In Maryland, the State Highway Authority is generously lending "reflective vests to children, and their chaperones, as part of its annual “Vests for Visibility” Program. Designed to be worn over clothing, the reflective vests help increase the visibility of pedestrians."
Now if I was a kid, and had spent a lot of time working on my Frozen costume, I would be pretty upset if someone told me I had to put a reflective vest over it, just as my daughter refused to put a coat on when it was freezing or my son the Borg didn't want to cover up all the circuit boards I had glued on him. I agree with Brooklyn Spoke:
Daughter: "Mommy! I look just like Minnie Mouse!" Mother: "Great, dear. Now cover yourself in this bright vest." https://t.co/hcUifGQvEP— Brooklyn Spoke (@BrooklynSpoke) October 31, 2014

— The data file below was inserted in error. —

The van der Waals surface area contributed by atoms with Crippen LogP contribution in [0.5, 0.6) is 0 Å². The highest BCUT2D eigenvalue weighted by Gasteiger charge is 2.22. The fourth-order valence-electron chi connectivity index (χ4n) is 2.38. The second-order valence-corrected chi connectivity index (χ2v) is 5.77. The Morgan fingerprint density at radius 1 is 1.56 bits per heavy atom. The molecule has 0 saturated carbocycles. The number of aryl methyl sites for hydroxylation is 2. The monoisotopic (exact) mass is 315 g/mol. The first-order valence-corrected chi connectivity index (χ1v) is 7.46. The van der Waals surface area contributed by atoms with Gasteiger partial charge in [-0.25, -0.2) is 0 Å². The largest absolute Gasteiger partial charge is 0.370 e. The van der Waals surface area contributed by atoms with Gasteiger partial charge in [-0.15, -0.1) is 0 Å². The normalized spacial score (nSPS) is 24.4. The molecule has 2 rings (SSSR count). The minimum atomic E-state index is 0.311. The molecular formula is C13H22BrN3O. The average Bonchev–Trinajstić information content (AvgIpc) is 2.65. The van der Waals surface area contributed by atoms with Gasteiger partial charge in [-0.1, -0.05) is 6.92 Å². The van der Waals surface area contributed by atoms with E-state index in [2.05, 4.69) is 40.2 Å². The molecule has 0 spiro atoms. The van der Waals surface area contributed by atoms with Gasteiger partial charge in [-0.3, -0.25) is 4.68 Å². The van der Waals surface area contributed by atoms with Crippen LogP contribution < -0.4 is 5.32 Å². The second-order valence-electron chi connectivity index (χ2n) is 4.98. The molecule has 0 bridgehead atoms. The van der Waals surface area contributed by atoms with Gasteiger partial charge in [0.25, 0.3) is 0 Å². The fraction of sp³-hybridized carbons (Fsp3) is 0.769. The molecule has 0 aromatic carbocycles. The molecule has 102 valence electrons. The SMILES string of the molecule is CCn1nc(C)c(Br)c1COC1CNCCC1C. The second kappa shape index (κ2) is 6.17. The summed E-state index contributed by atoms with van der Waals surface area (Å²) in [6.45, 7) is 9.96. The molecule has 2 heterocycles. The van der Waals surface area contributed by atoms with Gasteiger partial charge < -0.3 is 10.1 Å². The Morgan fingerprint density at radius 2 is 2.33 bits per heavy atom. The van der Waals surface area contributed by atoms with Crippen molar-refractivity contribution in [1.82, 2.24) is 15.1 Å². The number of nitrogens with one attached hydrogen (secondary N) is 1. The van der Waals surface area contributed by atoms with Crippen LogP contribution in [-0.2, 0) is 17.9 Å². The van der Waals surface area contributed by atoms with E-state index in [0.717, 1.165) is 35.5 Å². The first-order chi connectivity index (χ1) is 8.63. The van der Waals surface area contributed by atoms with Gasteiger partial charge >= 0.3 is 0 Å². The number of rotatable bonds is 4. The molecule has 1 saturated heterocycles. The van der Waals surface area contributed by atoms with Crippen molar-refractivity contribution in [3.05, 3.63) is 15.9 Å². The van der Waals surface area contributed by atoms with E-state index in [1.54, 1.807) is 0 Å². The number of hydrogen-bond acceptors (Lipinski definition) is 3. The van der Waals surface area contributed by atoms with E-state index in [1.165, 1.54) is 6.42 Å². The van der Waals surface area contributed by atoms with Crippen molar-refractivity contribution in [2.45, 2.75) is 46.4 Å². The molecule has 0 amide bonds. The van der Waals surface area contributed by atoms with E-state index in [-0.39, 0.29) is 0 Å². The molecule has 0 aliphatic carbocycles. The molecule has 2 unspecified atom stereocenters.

It's all an interesting discussion that started with bike activist Aaron Naparstek.
The Maryland State Highway Admin actually responded to this:
which started the activist pile-on.
Maryland does actually have some good suggestions for both drivers and trick-or-treaters. And it is, for kids, the most dangerous night of the year. But surely drivers should know this. Surely there should be one night of the year when kids can go out and be kids instead of traffic cones. Couldn't we just for three hours a year, play in the streets without cars? Visit our neighbors without fearing for our lives?
I suppose that is too much to ask. What do you think?